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Monday, December 09, 2019 {{ new Date().getDay() }}

Call it a victory for those who fear an endless “war on terror.”

Dzhokhar Tsarnaev, the 19-year-old college student who was arrested after a massive manhunt that shut the city of Boston down for the better part of a day, has been charged at Boston’s Beth Israel Deaconess Hospital, where he has been since Friday night. The charges include using a weapon of mass destruction.

He “will not be treated as an enemy combatant,” White House Press Secretary Jay Carney announced Monday.

Tsarnaev, along with his brother Tamerlan, who died Friday morning in a shootout with police, is suspected of planting the bombs that killed three and injured 176 at the Boston Marathon last Monday.

The younger Tsarnaev will likely also be charged in the death of an MIT police officer, carjacking and multiple other crimes that occurred in a rampage that began Thursday evening after photos of the two brothers were released.

Dzhokhar Tsarnaev was not read his rights Friday evening due to a “public safety exception.” He is currently in serious condition. Despite a gunshot wound to his throat, which may have been self-inflicted, he reportedly has been communicating with government officials in writing.

Senator Lindsey Graham (R-SC) made national news Friday during the closing hours of the manhunt by tweeting that the suspect should not be read his rights. The senator was later joined by Senator John McCain and other Republicans who called for the suspect to be treated as an enemy combatant, who can be held and questioned indefinitely.

Senator Dianne Feinstein (D-CA) said that declaring Tsarnaev an enemy combatant would be “unconstitutional.” The suspect — who became an American citizen on Sept. 11, 2012 — is ethnically Chechen but was born in Dagestan, near Southern Russia.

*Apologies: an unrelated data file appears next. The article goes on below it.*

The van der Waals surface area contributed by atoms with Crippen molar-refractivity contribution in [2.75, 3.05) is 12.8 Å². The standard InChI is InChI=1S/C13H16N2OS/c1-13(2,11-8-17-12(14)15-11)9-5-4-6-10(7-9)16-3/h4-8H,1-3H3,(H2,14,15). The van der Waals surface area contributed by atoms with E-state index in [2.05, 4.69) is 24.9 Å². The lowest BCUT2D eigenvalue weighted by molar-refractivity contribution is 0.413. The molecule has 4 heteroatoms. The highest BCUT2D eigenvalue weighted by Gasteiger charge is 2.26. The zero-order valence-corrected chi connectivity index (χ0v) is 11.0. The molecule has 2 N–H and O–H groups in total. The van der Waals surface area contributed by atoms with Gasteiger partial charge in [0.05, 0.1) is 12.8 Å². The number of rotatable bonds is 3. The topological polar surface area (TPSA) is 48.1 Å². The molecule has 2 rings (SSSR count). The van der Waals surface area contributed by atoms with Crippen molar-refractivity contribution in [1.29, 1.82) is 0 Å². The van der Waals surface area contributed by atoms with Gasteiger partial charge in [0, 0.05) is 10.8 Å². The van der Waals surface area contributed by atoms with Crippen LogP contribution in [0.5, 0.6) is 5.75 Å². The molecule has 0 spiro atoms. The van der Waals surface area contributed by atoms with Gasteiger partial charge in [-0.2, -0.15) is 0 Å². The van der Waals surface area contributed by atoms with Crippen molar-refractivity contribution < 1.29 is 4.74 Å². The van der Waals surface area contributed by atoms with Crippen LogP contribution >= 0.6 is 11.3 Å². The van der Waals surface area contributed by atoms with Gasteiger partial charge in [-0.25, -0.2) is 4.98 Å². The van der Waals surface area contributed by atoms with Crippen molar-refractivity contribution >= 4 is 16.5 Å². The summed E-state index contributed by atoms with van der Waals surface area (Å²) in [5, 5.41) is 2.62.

Laws written in response to the 9/11 attacks allow any known affiliate of al Qaeda to be designated an enemy combatant and deprived of a civilian trial. The White House’s announcement suggests that Tsarnaev was not connected to the organization.

The city of Boston will hold a moment of silence for the victims of the bombings at 2:50 PM Monday.

Photo: dcJohn via Flickr.com

Justice Ruth Bader Ginsburg

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Just over year before her untimely death on Friday, the late Justice Ruth Bader Ginsburg appeared as a guest lecturer for the Clinton School of Public Service in Little Rock, AR with National Public Radio correspondent Nina Totenberg. The crowd that signed up to see "Notorious RBG" live was so large that the event had to be moved to a major sports arena – and they weren't disappointed by the wide-ranging, hour-long interview.

Witty, charming, brilliant, principled, Ginsburg represented the very best of American liberalism and modern feminism. Listen to her and you'll feel even more deeply what former President Bill Clinton says in his poignant introduction: "Only one of us in this room appointed her…but all of us hope that she will stay on that court forever."